At least 10% of tenders from the country’s municipalities contain legal, corruptive, clientelist, and procedural issues.
According to an Open Procurement Albania study, based on tenders from July 2015, there are at least 1612 tenders that violate the law and principles of public procurement via lack of competition, inequality, or clientelism.
The most common cases are tenders that lack any competition, with only one economic operator running, a phenomenon that has become fairly common during the Rama government.
According to Open Procurement Albania, the most common violations include:
1. Lack of competition
Procurement takes place with one single competitor. The Albanian law does allow for such procedures, but what such procedures often demonstrate, more than just lack of competition, are criteria and application deadlines that are obviously in favor of a certain company (clientelism). Such tenders deserve to be considered exposed to risk.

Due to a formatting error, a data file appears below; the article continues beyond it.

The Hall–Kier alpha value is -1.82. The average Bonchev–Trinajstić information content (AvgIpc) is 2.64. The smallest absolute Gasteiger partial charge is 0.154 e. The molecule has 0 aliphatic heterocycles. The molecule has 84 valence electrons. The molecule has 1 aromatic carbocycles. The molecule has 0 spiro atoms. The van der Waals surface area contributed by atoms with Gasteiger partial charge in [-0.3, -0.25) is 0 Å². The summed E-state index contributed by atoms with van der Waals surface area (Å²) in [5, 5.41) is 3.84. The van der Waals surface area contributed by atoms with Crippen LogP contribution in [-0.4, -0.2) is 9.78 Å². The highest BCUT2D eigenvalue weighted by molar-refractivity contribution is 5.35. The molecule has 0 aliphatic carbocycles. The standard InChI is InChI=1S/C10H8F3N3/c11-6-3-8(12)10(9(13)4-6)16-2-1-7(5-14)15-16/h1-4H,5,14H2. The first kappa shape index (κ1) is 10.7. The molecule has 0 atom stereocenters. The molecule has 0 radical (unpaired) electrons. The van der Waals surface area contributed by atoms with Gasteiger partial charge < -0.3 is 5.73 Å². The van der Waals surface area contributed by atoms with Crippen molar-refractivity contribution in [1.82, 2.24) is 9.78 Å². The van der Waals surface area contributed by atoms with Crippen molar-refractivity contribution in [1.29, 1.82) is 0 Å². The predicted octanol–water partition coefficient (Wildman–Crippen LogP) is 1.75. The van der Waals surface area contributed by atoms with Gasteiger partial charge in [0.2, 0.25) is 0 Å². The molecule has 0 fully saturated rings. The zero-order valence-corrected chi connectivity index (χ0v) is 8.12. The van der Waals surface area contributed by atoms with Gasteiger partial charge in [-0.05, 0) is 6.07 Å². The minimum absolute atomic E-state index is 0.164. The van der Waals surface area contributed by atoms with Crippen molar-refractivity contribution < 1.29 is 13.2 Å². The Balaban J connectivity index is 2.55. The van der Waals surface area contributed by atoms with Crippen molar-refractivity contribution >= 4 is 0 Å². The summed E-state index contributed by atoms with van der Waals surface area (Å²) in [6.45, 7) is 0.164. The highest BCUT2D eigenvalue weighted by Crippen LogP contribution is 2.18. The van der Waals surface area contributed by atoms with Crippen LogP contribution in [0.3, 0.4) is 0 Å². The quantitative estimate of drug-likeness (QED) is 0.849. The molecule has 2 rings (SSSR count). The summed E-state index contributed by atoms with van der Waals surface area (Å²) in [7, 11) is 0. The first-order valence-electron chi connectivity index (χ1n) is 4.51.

Out of 1612 flagged tenders, 953 of them were instances of lack of competition.
2. Winning via disqualification
No matter how many bidders there are in the tender, the only one to qualify is the winner, whereas the rest are disqualified for various technical or procedural reasons and their bids are never considered.
Out of 1612 flagged tenders, 399 of them were instances of winning via disqualification.
3. No tendering process (direct negotiations and above 5 million lekë)
This refers to contracts signed without following any process of competition, but simple negotiations between the contracting authority and companies. Such procedures would have to be allowed only in cases of emergencies which require immediate interventions through a contract. In each case, the publication of contracts must clearly state the reason that led to direct negotiations.
Out of 1612 flagged tenders, 114 of them were instances of direct negotiations.